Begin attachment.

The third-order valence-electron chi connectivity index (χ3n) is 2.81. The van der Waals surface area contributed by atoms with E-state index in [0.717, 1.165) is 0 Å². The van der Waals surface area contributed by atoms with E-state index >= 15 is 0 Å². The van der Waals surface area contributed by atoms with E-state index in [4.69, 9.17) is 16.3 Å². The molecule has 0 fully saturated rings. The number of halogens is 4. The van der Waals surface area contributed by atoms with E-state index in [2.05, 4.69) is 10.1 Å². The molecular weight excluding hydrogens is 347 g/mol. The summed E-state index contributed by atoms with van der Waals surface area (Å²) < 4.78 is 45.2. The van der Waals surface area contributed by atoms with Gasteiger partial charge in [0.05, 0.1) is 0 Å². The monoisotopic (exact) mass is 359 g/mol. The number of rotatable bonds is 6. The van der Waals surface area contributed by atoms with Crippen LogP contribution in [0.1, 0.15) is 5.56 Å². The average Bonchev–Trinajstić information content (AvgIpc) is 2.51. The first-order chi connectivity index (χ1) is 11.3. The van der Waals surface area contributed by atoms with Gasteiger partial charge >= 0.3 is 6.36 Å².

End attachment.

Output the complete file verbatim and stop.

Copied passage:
The third-order valence-electron chi connectivity index (χ3n) is 2.81. The van der Waals surface area contributed by atoms with E-state index in [0.717, 1.165) is 0 Å². The van der Waals surface area contributed by atoms with E-state index >= 15 is 0 Å². The van der Waals surface area contributed by atoms with E-state index in [4.69, 9.17) is 16.3 Å². The molecule has 0 fully saturated rings. The number of halogens is 4. The van der Waals surface area contributed by atoms with E-state index in [2.05, 4.69) is 10.1 Å². The molecular weight excluding hydrogens is 347 g/mol. The summed E-state index contributed by atoms with van der Waals surface area (Å²) < 4.78 is 45.2. The van der Waals surface area contributed by atoms with Gasteiger partial charge in [0.05, 0.1) is 0 Å². The monoisotopic (exact) mass is 359 g/mol. The number of rotatable bonds is 6. The van der Waals surface area contributed by atoms with Crippen LogP contribution in [0.1, 0.15) is 5.56 Å². The average Bonchev–Trinajstić information content (AvgIpc) is 2.51. The first-order chi connectivity index (χ1) is 11.3. The van der Waals surface area contributed by atoms with Gasteiger partial charge >= 0.3 is 6.36 Å².